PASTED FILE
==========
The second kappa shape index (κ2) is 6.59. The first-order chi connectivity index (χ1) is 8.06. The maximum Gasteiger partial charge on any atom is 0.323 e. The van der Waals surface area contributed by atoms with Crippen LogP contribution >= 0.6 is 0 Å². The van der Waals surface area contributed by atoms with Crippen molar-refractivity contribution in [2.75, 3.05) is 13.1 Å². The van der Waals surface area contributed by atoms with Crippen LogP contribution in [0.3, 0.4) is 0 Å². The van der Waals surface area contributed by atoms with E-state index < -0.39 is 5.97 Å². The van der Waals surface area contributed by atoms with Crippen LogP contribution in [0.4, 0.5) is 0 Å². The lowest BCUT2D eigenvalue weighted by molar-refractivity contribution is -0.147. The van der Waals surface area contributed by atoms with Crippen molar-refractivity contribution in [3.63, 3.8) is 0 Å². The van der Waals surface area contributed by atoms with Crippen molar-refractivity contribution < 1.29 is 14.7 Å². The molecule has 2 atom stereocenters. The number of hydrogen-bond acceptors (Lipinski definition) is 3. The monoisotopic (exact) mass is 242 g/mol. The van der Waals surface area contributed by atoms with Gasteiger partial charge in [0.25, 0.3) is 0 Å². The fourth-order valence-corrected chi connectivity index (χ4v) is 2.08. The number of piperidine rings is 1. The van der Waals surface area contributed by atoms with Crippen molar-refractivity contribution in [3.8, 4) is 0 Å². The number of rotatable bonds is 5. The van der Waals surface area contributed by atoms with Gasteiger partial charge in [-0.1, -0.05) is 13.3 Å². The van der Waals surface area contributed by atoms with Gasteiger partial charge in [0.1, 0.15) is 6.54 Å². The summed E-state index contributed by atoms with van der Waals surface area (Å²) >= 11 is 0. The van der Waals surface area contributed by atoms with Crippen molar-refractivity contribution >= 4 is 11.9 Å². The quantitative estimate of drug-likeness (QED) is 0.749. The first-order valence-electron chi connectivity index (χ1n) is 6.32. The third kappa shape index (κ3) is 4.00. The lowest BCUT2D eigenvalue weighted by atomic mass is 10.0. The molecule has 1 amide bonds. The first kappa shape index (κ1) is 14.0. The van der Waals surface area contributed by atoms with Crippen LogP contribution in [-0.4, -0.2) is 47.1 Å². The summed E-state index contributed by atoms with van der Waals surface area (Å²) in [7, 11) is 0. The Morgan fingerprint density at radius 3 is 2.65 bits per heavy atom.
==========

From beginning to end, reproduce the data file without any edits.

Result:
The second kappa shape index (κ2) is 6.59. The first-order chi connectivity index (χ1) is 8.06. The maximum Gasteiger partial charge on any atom is 0.323 e. The van der Waals surface area contributed by atoms with Crippen LogP contribution >= 0.6 is 0 Å². The van der Waals surface area contributed by atoms with Crippen molar-refractivity contribution in [2.75, 3.05) is 13.1 Å². The van der Waals surface area contributed by atoms with Crippen LogP contribution in [0.3, 0.4) is 0 Å². The van der Waals surface area contributed by atoms with E-state index < -0.39 is 5.97 Å². The van der Waals surface area contributed by atoms with Crippen LogP contribution in [0.4, 0.5) is 0 Å². The lowest BCUT2D eigenvalue weighted by molar-refractivity contribution is -0.147. The van der Waals surface area contributed by atoms with Crippen molar-refractivity contribution in [3.63, 3.8) is 0 Å². The van der Waals surface area contributed by atoms with Crippen molar-refractivity contribution < 1.29 is 14.7 Å². The molecule has 2 atom stereocenters. The number of hydrogen-bond acceptors (Lipinski definition) is 3. The monoisotopic (exact) mass is 242 g/mol. The van der Waals surface area contributed by atoms with Gasteiger partial charge in [0.25, 0.3) is 0 Å². The fourth-order valence-corrected chi connectivity index (χ4v) is 2.08. The number of piperidine rings is 1. The van der Waals surface area contributed by atoms with Crippen molar-refractivity contribution in [3.8, 4) is 0 Å². The number of rotatable bonds is 5. The van der Waals surface area contributed by atoms with Gasteiger partial charge in [-0.1, -0.05) is 13.3 Å². The van der Waals surface area contributed by atoms with Gasteiger partial charge in [0.1, 0.15) is 6.54 Å². The summed E-state index contributed by atoms with van der Waals surface area (Å²) >= 11 is 0. The van der Waals surface area contributed by atoms with Crippen molar-refractivity contribution >= 4 is 11.9 Å². The quantitative estimate of drug-likeness (QED) is 0.749. The first-order valence-electron chi connectivity index (χ1n) is 6.32. The third kappa shape index (κ3) is 4.00. The lowest BCUT2D eigenvalue weighted by atomic mass is 10.0. The molecule has 1 amide bonds. The first kappa shape index (κ1) is 14.0. The van der Waals surface area contributed by atoms with Crippen LogP contribution in [-0.4, -0.2) is 47.1 Å². The summed E-state index contributed by atoms with van der Waals surface area (Å²) in [7, 11) is 0. The Morgan fingerprint density at radius 3 is 2.65 bits per heavy atom.